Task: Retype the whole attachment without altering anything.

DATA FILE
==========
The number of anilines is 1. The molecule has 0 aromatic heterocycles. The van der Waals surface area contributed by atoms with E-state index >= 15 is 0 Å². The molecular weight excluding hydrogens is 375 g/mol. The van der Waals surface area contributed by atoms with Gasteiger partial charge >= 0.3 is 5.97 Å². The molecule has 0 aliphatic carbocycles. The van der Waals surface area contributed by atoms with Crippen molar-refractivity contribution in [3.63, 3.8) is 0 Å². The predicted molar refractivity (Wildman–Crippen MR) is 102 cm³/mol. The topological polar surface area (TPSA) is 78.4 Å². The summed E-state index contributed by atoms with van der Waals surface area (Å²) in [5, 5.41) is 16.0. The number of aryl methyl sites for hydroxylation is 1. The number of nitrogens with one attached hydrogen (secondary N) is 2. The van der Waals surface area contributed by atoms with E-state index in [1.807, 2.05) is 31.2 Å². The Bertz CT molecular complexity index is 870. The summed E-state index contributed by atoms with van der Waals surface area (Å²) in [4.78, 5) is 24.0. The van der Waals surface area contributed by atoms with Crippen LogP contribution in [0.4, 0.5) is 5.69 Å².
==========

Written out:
The number of anilines is 1. The molecule has 0 aromatic heterocycles. The van der Waals surface area contributed by atoms with E-state index >= 15 is 0 Å². The molecular weight excluding hydrogens is 375 g/mol. The van der Waals surface area contributed by atoms with Gasteiger partial charge >= 0.3 is 5.97 Å². The molecule has 0 aliphatic carbocycles. The van der Waals surface area contributed by atoms with Crippen molar-refractivity contribution in [3.63, 3.8) is 0 Å². The predicted molar refractivity (Wildman–Crippen MR) is 102 cm³/mol. The topological polar surface area (TPSA) is 78.4 Å². The summed E-state index contributed by atoms with van der Waals surface area (Å²) in [5, 5.41) is 16.0. The number of aryl methyl sites for hydroxylation is 1. The number of nitrogens with one attached hydrogen (secondary N) is 2. The van der Waals surface area contributed by atoms with E-state index in [1.807, 2.05) is 31.2 Å². The Bertz CT molecular complexity index is 870. The summed E-state index contributed by atoms with van der Waals surface area (Å²) in [4.78, 5) is 24.0. The van der Waals surface area contributed by atoms with Crippen LogP contribution in [0.4, 0.5) is 5.69 Å².